Surfers hit river in Glenwood Canyon
Glenwood Springs correspondent
Aspen, CO Colorado
GLENWOOD SPRINGS ” Desiree Powell had never seen people surfing down the Colorado River.
Surfing ” on surfboards.
Powell was working ” driving fish to Sylvan Lake for stocking ” when she spotted the four surfers somewhere not far east of the No Name tunnels in Glenwood Canyon.
“I just thought they were crazy,” she said. “At first I thought they were standing on kayaks, then I was like, ‘No way, they’d fall over.'”
Sean O’Leary was somewhat surprised when the group from Hawaii and California came through the door of Glenwood Canyon Kayak asking for lifejackets for their stand-up paddle surfing excursion.
“I’ve heard about it before,” O’Leary said. “But you never think a bunch of guys from Hawaii are going to be in Glenwood.”
O’Leary has seen people surfing on the South Canyon wave with a surfboard, but hasn’t seen or heard of anyone actually traveling down the river on a surfboard. He was invited to try it out first-hand, having never surfed before. He fell a number of times but had a blast.
“It was a lot of fun,” he said. “It was just a different experience, a different way to see the water. I definitely want to do it again.”
He liked the challenge of balancing while standing and paddling and the increased view from standing instead of sitting in a kayak or raft.
“It’s just a totally different way to be on the water,” O’Leary said. “But it’s pretty wickedly cool.”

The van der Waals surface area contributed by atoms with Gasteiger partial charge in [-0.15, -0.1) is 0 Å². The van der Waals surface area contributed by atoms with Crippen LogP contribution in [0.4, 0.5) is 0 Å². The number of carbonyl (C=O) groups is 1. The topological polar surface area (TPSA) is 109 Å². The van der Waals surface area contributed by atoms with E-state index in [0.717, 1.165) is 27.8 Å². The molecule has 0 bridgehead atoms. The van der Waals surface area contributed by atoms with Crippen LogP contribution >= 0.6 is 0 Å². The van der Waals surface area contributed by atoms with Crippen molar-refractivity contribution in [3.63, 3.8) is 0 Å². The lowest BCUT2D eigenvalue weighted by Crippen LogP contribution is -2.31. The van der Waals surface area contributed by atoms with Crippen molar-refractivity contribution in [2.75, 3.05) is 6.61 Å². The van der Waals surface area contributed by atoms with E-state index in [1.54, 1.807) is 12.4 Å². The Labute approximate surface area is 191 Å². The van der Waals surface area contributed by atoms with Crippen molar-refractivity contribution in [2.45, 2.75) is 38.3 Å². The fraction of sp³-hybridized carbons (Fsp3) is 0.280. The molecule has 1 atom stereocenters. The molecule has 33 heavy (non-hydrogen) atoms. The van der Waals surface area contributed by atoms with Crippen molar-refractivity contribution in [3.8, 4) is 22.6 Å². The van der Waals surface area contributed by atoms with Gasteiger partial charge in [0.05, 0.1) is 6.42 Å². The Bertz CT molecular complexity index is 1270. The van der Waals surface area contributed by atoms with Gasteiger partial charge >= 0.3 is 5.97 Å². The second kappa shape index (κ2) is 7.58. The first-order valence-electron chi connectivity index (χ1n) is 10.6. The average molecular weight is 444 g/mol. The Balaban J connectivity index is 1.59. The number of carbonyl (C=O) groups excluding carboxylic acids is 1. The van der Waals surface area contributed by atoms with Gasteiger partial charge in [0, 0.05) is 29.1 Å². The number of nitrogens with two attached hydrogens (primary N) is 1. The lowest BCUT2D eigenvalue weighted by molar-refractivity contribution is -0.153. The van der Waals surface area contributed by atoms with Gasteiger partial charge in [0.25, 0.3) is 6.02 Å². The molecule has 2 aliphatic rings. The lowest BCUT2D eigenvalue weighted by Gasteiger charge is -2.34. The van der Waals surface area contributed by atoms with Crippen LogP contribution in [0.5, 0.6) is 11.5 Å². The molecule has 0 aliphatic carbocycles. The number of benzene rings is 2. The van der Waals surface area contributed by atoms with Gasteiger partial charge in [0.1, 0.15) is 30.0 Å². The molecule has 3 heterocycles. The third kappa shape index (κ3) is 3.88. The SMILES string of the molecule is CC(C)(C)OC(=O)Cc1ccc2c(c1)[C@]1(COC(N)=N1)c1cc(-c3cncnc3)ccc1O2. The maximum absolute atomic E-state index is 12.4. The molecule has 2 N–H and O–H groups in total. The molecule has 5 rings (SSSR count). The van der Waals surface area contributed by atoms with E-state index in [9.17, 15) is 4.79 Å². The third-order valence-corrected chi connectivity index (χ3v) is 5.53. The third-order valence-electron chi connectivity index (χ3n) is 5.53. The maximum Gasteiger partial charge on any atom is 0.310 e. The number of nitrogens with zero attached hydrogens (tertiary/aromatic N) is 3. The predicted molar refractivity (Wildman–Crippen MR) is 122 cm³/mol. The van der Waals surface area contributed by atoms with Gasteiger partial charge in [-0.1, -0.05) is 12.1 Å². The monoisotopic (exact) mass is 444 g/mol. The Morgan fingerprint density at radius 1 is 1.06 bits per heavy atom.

Glenwood Canyon Kayak will probably try to start selling the boards and paddles in the future, he added. O’Leary thought they could sell well, especially if a planned whitewater park comes to fruition in the river near Glenwood.
Brian Keaulana, Dave Parmenter and Mike Fox tested their boards on the Colorado River Friday morning. Parmenter is a respected surfboard shaper and former professional surfer. Keaulana is described by National Geographic Magazine as an innovator in water safety risk management who is routinely tapped to teach the best big-wave riders in the world how to react to wipeouts in 40-plus-foot waves. The magazine’s website says he competes in surfing competitions while working as one of the most sought-after surfing stuntmen in the industry. Phillip Rainey, a 1979 Glenwood Springs High School graduate working for California’s Boardworks shaping company, shot photos of the group.
They were traveling around testing the limits of what could be done on the boards and promoting them on beaches in the eastern U.S. and in places like the National Whitewater Center in Charlotte, N.C., before hitting the Colorado River from Grizzly Creek to Two Rivers Park in Glenwood. It was the first time they’d used them on a river.
“Unbelievable,” Fox said. “This is fantastic. We’re all like young kids again.”
Keaulana, Fox and Parmenter helped launch the C4 Waterman company that designs and sells stand-up paddle surf boards. According to their website, stand-up surfing became popular maybe 40 or 50 years ago when beach boys rode waves at Waikiki. It was started by beach boys who wanted to be able to more easily snap photos of tourists, to help them learn to surf or to stay dry and smoke cigarettes while on the water.
The sport experienced a resurgence several years ago when famous surfers like Laird Hamilton, Dave Kalama and Keaulana began stand-up paddle surfing as an alternative way to train while surf was down, Parmenter said.
“This old traditional thing started morphing into a fitness thing for the big-wave surfers,” he said. “(Keaulana) figured out you could do more on these boards than just paddle around.”
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